What Do I Do if I'm Unhappy in My Job?
Apparently, many people are asking themselves that. A quick search online shows 33,500,000 people had searched on that same question. That's a lot of job dissatisfaction.
Ask Yourself What Isn't Working
The first step is to figure out why you're unhappy. Has the daily commute become more onerous due to increased traffic or record-shattering gas costs? If so, and you otherwise love what you do and where you're doing it, a heart-to-heart with your boss may be the answer. If you have a job where remote work is possible, a remote or hybrid schedule might be the solution.
The same applies to salary, benefits, and other perks associated with your position. If everything else is good, and there are just a few minor sticking points, a conversation with your boss can open the door to making the adjustments necessary to keep you happy in your job. Retaining a good employee is a lot easier and less expensive than finding a new one, so it's definitely worth a shot.
If you basically like your daily work but don't like your boss or coworkers, a change of employer should solve your problem. Polishing your resume, connecting with recruiters, and letting your network know you are on the lookout for a new job will get you on your way. Eleven Fifty Academy graduates have the benefit of networking in our Atlas program as well as help from Career Services.
There's also just being "meh" about your current job: don't love it but don't hate it. You don't get up in the morning excited to start your day at work and engage in some fulfilling projects. Instead, you go through the motions, numb to the routine like a zombie. There are a couple of ways to approach this: one is to change how you think about your job instead of changing your job. If this job is bringing in money for a goal you have, such as paying off your home or sending your kids to college, then powering through may be a good temporary solution.
But what if it's something more complicated? What if your discontentment stems from being hired for one position but being utilized in another that you just aren't interested in? Or if you majored in a subject but after actually working in the field, find it's just not what you thought it would be? That type of dissatisfaction requires a bit more thought.
What Do You Want To Change?
First, make a list of what you dislike about what you are doing. Too people-y? Too isolated? Lack of stimulation? Just "been there, done that, got the t-shirt" over it? Or is there something shiny career-wise that has caught your eye, making you want to make a switch? New skills to learn and new worlds to conquer? All these are totally valid and important things to keep in mind as you narrow your list of "jobs I want".
Next up, make the list of what you value most in a job: salary, location, a particular field, etc. Try to be as realistic as possible; searching online is your friend for things like average salaries, cost of living for different geographic areas, and hiring demands. You want to move from unhappy to happy, so minimizing any unwanted surprise deal-killers and not just jumping headfirst into the unknown is the best way to keep it all positive.
Refine your list further by looking at some job listings for positions you want. Do you have the skills? If so, you're on your way! If not... well, that can be fixed. Skilling-up is never a bad idea, and if you want to pivot your career direction it may be a necessity.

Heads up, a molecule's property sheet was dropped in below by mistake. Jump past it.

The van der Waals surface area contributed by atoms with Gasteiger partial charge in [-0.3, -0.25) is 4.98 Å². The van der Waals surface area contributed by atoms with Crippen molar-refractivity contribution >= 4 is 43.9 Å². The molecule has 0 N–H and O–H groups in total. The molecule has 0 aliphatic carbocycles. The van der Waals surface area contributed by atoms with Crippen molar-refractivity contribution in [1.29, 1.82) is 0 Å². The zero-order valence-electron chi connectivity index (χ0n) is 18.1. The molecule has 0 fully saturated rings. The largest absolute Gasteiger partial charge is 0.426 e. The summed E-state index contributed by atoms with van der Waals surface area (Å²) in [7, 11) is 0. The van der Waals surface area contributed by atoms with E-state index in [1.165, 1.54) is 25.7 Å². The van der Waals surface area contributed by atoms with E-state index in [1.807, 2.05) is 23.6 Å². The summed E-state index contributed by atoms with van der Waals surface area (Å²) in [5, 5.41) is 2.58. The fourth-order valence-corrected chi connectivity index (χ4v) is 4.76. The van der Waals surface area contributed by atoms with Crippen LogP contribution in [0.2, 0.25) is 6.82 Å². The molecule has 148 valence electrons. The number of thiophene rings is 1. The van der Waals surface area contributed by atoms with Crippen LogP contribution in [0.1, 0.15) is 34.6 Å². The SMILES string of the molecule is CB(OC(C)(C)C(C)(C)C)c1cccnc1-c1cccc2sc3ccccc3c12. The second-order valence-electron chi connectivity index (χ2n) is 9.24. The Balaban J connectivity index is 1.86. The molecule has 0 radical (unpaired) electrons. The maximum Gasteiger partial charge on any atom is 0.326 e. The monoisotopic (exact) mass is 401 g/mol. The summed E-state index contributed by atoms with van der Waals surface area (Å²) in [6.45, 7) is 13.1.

Ways To Make the Change
There are different paths to expanding your knowledge. There's the self-taught route with the help of free online courses and YouTube videos. The price is right for these options, but how much weight do their credentials actually carry with employers? How can you prove you really have your chops down for those new skills without some kind of official accreditation? That can be a challenge, but there are other ways to learn.
Didn't finish college? Getting a 2- or 4-year degree is one way to have solid credentials. Graduated but regretting your choice of major? You could go back to college and pick up a second bachelor's degree or build on your previous one and go for a master's, but that takes time and more than a little cash. If you have both, you can choose to go that way.
But if you're like many people, time and cash aren't exactly plentiful. Shorter education journeys, such as those offered by a bootcamp, are able to get you moving in the direction you want without a long-term time investment, and often without paying upfront. If you are looking to upskill, or learn a skill your employer would love, talk to them about funding your studies. Tuition reimbursement is a perk at more than a few companies. Depending on your location and circumstances, your courses could even be free (the fine print: talk to Eleven Fifty Admissions for the latest scoop because the requirements change over time).
Coding and cybersecurity bootcamps such as those offered by Eleven Fifty Academy offer the chance for people to upskill if they're already in a tech-related field, or to boldly strike out on a new career path if they aren't. Don't be discouraged if you do not have a tech background. Many people from fields such as hospitality and healthcare have transitioned to tech. If you've served in the military, you already have the discipline needed to buckle down and do the work, and are likely a great fit for cybersecurity.
If you can't give up your income while expanding your education, part time options are available.
If you haven't really explored the world of tech careers before, one great way to do it is by attending a free course from Eleven Fifty Academy. You can check out coding or cybersecurity (or both) and see if it feels like a fit for your future.